Lucid Culture


Concert Review: Brooklyn Rider at Barbes, Brooklyn NY 12/10/08

Playing to a standing-room crowd in the back room of a Brooklyn bar, innovative string quartet Brooklyn Rider delivered a riveting, intense performance of some impressively eclectic material ranging from traditional Iranian and Armenian folksongs to classical and contemporary compositions. As visceral and intense as most of the set was, and as ever-present as the temptation to simply cut loose and go for the jugular must have been, the quartet managed to stay within themselves, maintaining a remarkable restraint and an uncannily subtle sense of dynamics. This made the crescendos – and there were a whole lot of them – all the more exhilarating.


They began with Ascending Bird, a traditional Persian tune from their innovative and sensationally good new cd Silent City, a collaboration with noted kamancheh (spike fiddle) player Kayhan Kalhor. The melody illustrates a sort of Icarus myth and was as rousingly fiery and stormy as the recorded version, violinists Johnny Gandelsman and Colin Jacobsen dexterously blending textures, whether plucking or playing wild sheets of melody. They followed with a set of their own arrangements of Armenian folksongs from their debut cd Passport. Most of these were very dark, including a couple of sad waltzes, one of them highlighted by some eerily emphatic doublestops from violist Nicholas Cords.


They then tackled Bartok’s Second String Quartet. Those sitting closest to the band had no choice but to confront the demons: this is an unabashedly violent, angry and strange work, a brave and marvelously affecting selection. Seizing on the typically Bartokian atonalities and a series of jarring ninth intervals, they built to a big, insistent devil’s choir of tritones, cellist Eric Jacobsen bringing a percussive, fiery attack to the low frequencies. As the second movement began, they brought out every bit of knowing suspicion in the opening theme, climbing to a mocking crescendo as the disonnances grew, all the way to a sarcastic, faux-Beethoven four-note coda: the end, goodbye. By contrast, the third movement was exhausted, mournful, defeated, a study in clinical depression. Bartok from a distance may seem offputting and weird; Bartok in this group’s hands became impossible to look away from. The audience didn’t know how to respond.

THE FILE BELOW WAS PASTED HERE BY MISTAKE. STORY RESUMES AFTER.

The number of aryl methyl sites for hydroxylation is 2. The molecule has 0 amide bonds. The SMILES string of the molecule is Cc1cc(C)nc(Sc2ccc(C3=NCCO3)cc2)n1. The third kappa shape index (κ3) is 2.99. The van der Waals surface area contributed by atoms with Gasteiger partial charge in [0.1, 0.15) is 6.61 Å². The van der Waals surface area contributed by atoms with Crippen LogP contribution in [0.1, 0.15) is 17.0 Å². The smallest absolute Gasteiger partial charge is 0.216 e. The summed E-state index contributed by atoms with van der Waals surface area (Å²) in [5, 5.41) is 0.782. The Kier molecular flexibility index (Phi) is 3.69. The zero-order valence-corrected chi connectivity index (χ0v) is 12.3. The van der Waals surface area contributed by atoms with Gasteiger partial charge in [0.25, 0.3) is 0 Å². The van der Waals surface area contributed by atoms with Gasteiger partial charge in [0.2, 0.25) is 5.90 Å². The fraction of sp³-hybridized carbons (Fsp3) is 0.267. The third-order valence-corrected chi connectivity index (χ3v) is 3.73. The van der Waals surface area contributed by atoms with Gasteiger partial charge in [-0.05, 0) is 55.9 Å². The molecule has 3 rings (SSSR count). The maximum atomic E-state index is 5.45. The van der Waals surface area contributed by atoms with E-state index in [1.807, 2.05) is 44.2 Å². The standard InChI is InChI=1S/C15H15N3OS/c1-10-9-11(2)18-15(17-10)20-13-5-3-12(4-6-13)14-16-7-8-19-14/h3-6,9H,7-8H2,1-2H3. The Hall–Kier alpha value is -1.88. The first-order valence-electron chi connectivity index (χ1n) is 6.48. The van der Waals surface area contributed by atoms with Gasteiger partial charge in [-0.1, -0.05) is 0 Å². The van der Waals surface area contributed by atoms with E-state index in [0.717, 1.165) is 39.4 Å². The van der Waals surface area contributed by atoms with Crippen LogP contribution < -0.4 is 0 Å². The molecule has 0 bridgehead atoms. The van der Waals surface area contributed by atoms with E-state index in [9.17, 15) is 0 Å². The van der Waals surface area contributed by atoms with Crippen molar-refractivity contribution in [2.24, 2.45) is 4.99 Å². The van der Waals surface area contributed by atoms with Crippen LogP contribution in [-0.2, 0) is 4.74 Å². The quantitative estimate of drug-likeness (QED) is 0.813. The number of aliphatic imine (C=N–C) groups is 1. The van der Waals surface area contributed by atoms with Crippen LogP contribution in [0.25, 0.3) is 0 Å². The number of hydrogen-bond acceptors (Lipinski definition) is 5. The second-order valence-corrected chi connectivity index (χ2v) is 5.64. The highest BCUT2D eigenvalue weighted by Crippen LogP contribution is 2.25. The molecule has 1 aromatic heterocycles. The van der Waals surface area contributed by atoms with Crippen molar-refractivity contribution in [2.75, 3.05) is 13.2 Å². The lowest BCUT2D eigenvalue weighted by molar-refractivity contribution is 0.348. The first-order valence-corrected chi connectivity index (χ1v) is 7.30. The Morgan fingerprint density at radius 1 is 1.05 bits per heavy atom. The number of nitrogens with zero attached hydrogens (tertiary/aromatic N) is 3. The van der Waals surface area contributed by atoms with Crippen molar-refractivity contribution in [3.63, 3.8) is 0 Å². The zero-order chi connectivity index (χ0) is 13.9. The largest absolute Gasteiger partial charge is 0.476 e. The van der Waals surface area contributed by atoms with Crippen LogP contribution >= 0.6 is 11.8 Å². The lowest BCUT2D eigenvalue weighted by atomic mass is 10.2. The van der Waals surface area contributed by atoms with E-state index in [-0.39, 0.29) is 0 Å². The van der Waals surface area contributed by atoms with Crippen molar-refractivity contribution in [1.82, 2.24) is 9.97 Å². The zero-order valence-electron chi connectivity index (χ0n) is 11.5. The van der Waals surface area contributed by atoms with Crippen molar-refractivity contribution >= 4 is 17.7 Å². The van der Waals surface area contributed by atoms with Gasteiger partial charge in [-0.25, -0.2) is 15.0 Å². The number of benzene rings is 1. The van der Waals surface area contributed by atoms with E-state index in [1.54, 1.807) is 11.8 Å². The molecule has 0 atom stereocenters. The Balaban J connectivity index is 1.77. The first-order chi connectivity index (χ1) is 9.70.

Composer Lev “Ljova” Zhurbin, leader of another sensationally good string band, Ljova and the Kontraband was in the audience and at this point interjected some welcome, characteristic humor: the seat next to him was empty, so, echoing Rod Blagojevich, he announced that he was auctioning it off to the highest bidder. The band rewarded him for his participation with a stirringly slinky version of a Finnish tango that he’d arranged, remarkable in its evocation of Piazzolla. The group further demonstrated their versatility on a Norwegian folksong that alternated between big-sky ambience and a rousing dance, the lush, hypnotic Ljova partita Plume (also from Passport) and closed with an intriguing cover of the Cafe Tacuba hit La Muerte Chiquita, Jacobsen’s subtle, deftly placed slides and accents enhancing its eerie ambience. For anyone wishing for another rare chance to see this group literally up close and personal, they’re playing Nublu on Ave. C on Dec 17 at 9.

December 11, 2008 Posted by | Live Events, Music, New York City, Reviews | , , , , , , , , , , , , | Leave a comment

CD Review: Kayhan Kalhor & Brooklyn Rider – Silent City